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Hadoop, The Big File System

I just saw this quote by John Santaferraro, VP of Solutions and Product Marketing at ParAccel Inc.  I couldn’t have said it better –

“It’s always interesting to hear discussion where Hadoop is positioned as the panacea for big data. I much prefer to adopt an approach that acknowledges a file system approach for what it is and what it does well. File systems like Hadoop are good for capturing data, archiving, filtering, transforming, and doing some batch analytics. Where Hadoop falls down is when companies try to write programs to use a file system to do complex analytics, or to do analytics where the data sources and algorithms are constantly changing. In like manner, there are analytic platforms, built on next generation database technology, that have been built from the ground up to execute high performance analytics on massive amounts of data. While new companies will spring up around Hadoop to visualize what is there, it will be extremely difficult, costly, and time consuming (in years) for companies to figure out how to use a file system to do analytics.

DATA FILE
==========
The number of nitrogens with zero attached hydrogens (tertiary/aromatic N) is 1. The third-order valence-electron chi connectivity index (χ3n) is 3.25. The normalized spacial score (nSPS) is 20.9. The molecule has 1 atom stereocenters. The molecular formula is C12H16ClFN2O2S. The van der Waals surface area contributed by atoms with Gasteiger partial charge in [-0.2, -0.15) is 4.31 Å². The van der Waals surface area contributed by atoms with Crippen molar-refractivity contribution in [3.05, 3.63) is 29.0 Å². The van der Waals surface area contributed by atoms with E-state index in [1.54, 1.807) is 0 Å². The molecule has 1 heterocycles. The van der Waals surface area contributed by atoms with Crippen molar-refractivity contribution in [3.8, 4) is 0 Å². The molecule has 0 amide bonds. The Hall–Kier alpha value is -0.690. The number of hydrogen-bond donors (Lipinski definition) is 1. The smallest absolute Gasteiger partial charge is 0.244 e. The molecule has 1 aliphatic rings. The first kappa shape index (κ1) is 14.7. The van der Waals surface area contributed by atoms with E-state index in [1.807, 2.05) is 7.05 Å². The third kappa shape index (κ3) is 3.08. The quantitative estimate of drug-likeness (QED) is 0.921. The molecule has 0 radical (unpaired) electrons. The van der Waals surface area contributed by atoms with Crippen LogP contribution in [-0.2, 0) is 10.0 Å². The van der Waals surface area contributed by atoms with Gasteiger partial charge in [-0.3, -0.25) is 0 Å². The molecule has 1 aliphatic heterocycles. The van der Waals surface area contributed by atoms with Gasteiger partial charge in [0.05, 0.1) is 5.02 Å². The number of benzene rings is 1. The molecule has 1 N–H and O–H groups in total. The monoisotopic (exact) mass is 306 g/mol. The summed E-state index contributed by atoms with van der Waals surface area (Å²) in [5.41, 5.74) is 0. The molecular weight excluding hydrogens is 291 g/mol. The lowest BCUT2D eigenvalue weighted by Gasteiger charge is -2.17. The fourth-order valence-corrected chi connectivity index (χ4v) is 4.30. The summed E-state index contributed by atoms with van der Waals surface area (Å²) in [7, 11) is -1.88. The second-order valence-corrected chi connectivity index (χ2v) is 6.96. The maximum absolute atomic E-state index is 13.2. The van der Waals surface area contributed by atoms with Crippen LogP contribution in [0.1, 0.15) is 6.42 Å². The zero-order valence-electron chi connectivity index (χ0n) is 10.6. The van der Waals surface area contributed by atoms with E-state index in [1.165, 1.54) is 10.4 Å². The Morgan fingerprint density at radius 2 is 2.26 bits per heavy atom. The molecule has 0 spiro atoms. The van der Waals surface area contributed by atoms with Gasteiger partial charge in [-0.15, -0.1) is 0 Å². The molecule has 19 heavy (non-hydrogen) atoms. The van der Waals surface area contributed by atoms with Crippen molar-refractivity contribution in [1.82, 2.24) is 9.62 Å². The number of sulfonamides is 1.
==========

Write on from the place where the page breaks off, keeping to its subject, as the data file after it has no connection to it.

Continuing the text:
I would spin that a little and say that Hadoop may not be a “panacea” for big data, but it has a featured role as a “relatively” inexpensive store of lots of data you need to have “relatively” rapid access to.  It is not a data-warehouse or data-mart for doing predictive modeling.   All the really smart people working in the Hadoop ecosystem will come up with some wonderful new ways to manipulate data with Hadoop, but you will still need other database and next-generation database technologies to do the actual data manipulation required of advanced analytics.  It’s not an either-or proposition.

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